What are some startup strategy best practices
I wanted to write this post in the spirit of what I wish I had known when I launched my startup. Reflecting on the ten or eleven-year journey of building TheCodeFactory, I would recommend five startup strategy best practices to founders. The order of the resources matters because the tools and concepts build upon each other in a layered fashion.
Startup founders need to have a strategic and tactical perspective when building a startup. Founders need to determine which level is the best perspective to look at any given problem. The upper levels give you that strategic perspective to do course correction. The lower levels enable you to view the issues with high resolution. It is easy to get lost in all the trees instead of seeing the forest. Knowing when to elevate your perspective or dive into the detail is an essential startup survival skill. The startup strategy best practices provide helpful tools to help keep your perspective.
Getting Things Done – 6 Horizons of Focus
I have spent much time looking for a framework that covers strategy to action, and in my opinion, the six levels of focus by David Allen are by far the best. Getting things done outlines the six horizons of focus, and this is an excellent framework for founders to think about strategy and tactics. When you couple the six horizons of focus with a timeframe, this is a fantastic lens to view the strategy and tactics of your startup. I highly recommend getting to know and understand the six horizons of focus concept.
Scaling Up – One Page Strategic Planner
The book Scaling Up by Verne Harnish is one of the best methodologies ever written on scaling a business from 100 to 1,000 employees. The One Page Strategic Planner (OPSP) is an excellent tool for summarizing your startup’s high-level goals and objectives. The great thing about this tool is that everything is all in one place on one piece of paper (two-sided). I highly recommend the OPSP as a great example of how to do strategic planning.
Harold Cameron – Vivid Vision
Vivid vision is an excellent tool to help clarify a founder’s vision. For example, here is a quote from Cameron Herold’s website:
“Creating a Vivid Vision brings the future into the present, so we can have clarity on what we are building now. It is a detailed overview of what my business will look like, feel like and act like three years out–by December 31st, 2022. Sharing it with others helps it become reality! Because of their clarity, CEOs globally are using Vivid Visions instead of the traditional Mission or Vision Statements, and COOs are helping to ensure they become reality.”
Good to Great – BHAG – Big Hairy Audacious Goal
If you are looking for a good reference on setting BIG goals, look no further than the book Good to Great and the BHAG. I believe in goals, and Good to Great is perhaps one of the best books ever written on high-performance organizational culture.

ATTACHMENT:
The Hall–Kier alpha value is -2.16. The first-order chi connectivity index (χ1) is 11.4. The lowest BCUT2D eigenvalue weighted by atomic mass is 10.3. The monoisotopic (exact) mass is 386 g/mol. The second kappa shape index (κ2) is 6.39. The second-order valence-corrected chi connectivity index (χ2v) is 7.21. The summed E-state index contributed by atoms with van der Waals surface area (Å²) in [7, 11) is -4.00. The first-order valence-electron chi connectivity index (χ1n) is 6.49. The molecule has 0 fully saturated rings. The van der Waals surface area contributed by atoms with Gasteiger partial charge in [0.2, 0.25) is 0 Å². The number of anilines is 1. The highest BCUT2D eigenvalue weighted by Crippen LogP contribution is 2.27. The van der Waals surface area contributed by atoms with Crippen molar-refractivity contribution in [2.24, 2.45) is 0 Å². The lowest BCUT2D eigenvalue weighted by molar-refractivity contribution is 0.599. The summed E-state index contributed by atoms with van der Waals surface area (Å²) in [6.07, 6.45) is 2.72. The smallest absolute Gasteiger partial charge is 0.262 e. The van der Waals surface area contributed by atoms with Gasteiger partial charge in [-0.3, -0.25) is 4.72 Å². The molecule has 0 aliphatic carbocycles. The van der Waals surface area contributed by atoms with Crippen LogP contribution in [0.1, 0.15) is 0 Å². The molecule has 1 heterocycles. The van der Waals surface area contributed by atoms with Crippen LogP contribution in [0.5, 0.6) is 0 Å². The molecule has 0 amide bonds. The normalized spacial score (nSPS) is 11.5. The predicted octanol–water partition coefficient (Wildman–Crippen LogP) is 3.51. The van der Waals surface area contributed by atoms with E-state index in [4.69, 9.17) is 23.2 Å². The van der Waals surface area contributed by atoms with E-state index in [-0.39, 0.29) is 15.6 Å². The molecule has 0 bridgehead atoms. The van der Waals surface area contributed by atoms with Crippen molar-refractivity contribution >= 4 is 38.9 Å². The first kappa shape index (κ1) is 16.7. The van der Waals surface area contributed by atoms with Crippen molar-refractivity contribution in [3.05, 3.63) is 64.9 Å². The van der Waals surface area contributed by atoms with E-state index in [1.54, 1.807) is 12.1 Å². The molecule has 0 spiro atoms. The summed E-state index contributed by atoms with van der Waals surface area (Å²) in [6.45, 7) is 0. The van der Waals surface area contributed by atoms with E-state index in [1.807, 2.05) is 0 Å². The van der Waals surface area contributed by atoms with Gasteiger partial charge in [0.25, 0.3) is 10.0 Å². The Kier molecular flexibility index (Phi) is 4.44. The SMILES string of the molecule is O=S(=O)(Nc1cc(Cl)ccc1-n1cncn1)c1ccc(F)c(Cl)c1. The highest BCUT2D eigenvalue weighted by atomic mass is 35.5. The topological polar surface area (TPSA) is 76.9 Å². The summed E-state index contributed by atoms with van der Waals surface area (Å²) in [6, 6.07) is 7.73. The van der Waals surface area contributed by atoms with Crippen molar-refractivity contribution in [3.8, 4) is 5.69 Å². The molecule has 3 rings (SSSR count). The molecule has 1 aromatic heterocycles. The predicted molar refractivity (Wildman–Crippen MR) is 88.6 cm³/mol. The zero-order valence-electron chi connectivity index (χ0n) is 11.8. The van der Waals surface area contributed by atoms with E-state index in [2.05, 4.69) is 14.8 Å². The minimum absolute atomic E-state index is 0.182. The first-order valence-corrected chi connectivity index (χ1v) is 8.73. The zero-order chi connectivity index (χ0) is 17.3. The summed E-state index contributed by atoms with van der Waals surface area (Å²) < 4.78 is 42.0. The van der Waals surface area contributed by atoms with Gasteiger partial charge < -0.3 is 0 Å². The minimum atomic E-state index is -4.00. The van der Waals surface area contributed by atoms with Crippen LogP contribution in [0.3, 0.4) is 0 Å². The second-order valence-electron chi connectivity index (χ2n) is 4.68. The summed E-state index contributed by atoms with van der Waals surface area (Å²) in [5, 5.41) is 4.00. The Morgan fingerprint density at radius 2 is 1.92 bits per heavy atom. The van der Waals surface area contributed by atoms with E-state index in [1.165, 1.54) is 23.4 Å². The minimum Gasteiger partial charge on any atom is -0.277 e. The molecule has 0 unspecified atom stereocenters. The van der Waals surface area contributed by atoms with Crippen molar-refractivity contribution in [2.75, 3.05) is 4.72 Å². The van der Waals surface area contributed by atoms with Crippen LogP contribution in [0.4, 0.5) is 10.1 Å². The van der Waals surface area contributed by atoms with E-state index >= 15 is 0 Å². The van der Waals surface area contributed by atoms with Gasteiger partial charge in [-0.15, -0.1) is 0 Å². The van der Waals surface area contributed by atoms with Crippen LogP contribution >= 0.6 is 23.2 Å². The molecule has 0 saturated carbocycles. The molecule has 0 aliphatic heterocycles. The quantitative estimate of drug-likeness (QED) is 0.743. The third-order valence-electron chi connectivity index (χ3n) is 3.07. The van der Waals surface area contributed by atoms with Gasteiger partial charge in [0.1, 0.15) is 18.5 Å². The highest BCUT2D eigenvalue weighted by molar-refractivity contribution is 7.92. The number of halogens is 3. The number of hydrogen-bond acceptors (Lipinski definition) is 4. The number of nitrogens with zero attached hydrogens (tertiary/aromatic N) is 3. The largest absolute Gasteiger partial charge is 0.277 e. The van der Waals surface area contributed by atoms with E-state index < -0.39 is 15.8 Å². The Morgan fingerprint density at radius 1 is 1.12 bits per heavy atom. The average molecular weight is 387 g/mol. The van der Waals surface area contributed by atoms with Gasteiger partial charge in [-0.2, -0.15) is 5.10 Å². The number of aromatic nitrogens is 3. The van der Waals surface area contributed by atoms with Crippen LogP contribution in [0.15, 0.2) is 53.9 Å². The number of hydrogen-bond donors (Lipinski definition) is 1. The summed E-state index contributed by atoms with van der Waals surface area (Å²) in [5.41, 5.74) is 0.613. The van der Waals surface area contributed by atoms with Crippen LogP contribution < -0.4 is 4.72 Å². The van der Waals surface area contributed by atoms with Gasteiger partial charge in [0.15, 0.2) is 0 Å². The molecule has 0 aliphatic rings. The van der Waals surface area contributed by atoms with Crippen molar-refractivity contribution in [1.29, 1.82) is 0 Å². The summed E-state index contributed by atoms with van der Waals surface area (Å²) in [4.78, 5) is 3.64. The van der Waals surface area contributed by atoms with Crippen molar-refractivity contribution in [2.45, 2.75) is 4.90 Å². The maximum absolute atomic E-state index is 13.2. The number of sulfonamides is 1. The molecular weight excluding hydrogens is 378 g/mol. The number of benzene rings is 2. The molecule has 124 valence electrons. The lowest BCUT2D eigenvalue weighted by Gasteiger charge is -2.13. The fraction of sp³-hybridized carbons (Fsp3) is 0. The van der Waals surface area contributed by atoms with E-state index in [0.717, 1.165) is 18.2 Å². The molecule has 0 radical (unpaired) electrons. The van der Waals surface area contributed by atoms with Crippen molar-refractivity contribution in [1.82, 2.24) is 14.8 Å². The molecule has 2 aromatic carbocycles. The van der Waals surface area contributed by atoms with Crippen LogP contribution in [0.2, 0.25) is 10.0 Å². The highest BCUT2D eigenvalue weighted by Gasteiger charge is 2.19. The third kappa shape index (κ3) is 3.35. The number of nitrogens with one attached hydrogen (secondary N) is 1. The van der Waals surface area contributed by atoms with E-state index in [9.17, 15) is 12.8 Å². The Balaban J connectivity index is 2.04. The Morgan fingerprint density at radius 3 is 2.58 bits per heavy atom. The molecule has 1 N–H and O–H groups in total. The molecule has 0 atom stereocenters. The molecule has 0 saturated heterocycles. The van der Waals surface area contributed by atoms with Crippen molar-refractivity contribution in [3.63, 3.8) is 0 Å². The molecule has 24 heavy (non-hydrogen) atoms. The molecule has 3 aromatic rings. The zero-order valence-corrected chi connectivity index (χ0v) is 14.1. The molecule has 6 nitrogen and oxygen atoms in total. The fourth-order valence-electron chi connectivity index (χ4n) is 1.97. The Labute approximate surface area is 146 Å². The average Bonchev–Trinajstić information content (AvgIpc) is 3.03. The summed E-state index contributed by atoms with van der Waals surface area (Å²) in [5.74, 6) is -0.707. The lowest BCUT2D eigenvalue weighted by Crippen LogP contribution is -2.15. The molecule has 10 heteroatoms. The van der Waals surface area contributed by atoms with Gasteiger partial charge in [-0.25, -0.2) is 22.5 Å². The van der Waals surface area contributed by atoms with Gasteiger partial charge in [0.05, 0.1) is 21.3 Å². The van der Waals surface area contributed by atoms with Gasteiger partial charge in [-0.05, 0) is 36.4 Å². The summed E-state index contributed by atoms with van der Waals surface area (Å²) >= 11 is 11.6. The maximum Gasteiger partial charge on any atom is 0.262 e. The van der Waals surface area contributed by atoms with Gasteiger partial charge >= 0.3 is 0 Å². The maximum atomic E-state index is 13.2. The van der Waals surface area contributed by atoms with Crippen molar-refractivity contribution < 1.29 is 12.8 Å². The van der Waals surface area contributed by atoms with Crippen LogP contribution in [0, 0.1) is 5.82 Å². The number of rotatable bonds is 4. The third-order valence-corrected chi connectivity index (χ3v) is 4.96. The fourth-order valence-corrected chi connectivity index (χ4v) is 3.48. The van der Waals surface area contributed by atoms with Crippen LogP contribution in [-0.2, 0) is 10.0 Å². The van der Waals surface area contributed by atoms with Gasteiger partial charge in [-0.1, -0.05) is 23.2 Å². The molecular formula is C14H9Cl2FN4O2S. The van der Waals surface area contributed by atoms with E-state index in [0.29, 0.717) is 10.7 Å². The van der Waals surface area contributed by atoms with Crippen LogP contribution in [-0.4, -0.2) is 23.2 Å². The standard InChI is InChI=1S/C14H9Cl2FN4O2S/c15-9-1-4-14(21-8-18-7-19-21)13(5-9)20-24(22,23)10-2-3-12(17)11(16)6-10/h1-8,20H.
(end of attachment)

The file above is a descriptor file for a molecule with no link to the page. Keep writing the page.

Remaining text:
“Like the moon mission, a true BHAG is clear and compelling and serves as a unifying focal point of effort– often creating immense team spirit. It has a clear finish line, so the organization can know when it has achieved the goal; people like to shoot for finish lines.”
Traction – Vision Traction Organizer
I highly recommend the book Traction by Gino Wickham, which provides tools and frameworks for growing our business from 10 to 100 employees. Traction describes the Entrepreneurial Operating System, which has many valuable tools and frameworks. The Vision Traction Organizer (VTO) provides an excellent framework for organizing vision to project to tasks. The book has other tools like the Accountability Chart (a new take on the organization chart) and the Issue processing format. Traction and EOS provide an excellent tool for aligning strategic goals with tactical execution.
Startups operate on both strategic and tactical levels. Strategy is the founder’s long-term vision and 40,000-foot view of what the startup will be. While execution, on the other hand, is the ground level of daily tactical actions that lead toward achieving the vision. When building a new business, you need to consider both strategy and execution. The five best practices outlined in this post give you resources to help navigate and orient yourself during the launch phase.
Founders need both strategic and tactical perspectives. The startup strategy best practices provide the levels, domains, and timeframes to help you better understand your startup from different perspectives. I genuinely hope these best practices give you the tools to understand the different levels of startup operations.
Ian Paul Graham
“I help startup founders find product-market fit and build digital demand teams.”